12. Those are great ideas, Lisa. Thanks. My real problem though goes beyond aesthetics .. it is (lack of) open counter space. I already do have a fitted cover for each of my KA mixers .. but they sit on the floor most of the time. Since they are heavy it is such a nuisance to hoist them up to counter height to use them. Same issue with my ice cream maker (which I lifted up yesterday in preparation to make some Orange Pineapple machine). Whoa is that thing heavy and awkward to get out of its almost floor level cubbyhole - and you have to keep it level because it has a compressor in it. My Thermomix is on the counter but due to its height, I can't keep even the lid on it (so I have to store that and the Varoma piece elsewhere) if it is pushed back to the wall .. and my Vitamix doesn't fit under the top cabinets at all. The wok is on the counter but it takes up almost all of the only really good space I have for cutting things up (so no room left to prep for what needs to go into it). I had to haul in another table to put the IP on .. and now that is also where the toaster and waffle iron sit since I use all of those most often. And there are more .. many more unfortunately that I need to house but also want to use - and will use more frequently if they are already out. I suspect I need a complete kitchen overhaul .. pull down the top cabinets and just extend the countertop run at least 20 feet unobstructed. I was joking when I said I should 'hang' my appliances from the wall though if there were strong enough magnets I might try! ... but perhaps (alternatively to a full kitchen renovation) I need to devise some kind of 'hanging shelf' system with a remote control that would raise and lower individual appliances down to counter height but store them neatly in a line or several lines near the ceiling. Kind of like a parking garage in some cities where they stack the cars and use elevators to bring them up and down.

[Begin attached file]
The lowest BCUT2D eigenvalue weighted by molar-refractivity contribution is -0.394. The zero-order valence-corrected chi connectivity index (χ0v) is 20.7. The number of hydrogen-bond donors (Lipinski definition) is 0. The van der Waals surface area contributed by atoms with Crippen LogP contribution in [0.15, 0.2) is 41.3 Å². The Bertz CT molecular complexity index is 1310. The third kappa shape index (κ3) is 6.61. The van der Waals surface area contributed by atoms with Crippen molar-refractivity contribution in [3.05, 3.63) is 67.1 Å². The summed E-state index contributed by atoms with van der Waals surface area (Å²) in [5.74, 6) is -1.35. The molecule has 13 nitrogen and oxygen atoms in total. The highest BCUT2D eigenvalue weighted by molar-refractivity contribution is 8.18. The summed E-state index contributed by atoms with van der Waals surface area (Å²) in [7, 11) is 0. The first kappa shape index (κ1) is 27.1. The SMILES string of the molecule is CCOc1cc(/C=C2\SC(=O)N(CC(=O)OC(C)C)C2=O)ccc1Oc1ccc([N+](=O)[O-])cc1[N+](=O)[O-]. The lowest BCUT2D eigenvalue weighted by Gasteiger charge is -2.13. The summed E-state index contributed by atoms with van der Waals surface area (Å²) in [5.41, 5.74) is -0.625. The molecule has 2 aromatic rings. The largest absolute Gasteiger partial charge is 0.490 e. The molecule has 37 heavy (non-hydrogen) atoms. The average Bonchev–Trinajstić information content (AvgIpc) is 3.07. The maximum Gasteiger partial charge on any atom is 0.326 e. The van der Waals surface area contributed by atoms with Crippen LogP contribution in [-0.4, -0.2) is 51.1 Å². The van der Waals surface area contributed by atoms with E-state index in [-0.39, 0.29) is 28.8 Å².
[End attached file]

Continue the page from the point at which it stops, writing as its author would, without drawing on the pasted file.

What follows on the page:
13. I could put my IP in a cupboard I suppose ... but I have found a use for it almost every single day since I bought it so I would be constantly hauling it out and putting it back in. Can't say that for most of my other small appliances.
  14. Since Smithy's comment, I have been thinking about this (obviously 1st world) problem with the Orange Pineapple ice cream I want to make and I have a further question for the ice cream experts ... If I make a standard custard base and then I mix up the 'flavourings' element it will essentially be quite liquid-y and add that to the cooled custard base, will it dilute the custard too much and affect the ability of the custard to freeze smoothly? The flavourings part may include some pineapple solids but even if I reduce a juice mix for the rest there will be some liquid I imagine. If that is going to be the case, should I pick a custard that includes some cornstarch maybe?
  15. Please take notes and pictures. Wish I could be there but LA is a long hop-skip-jump from here unfortunately.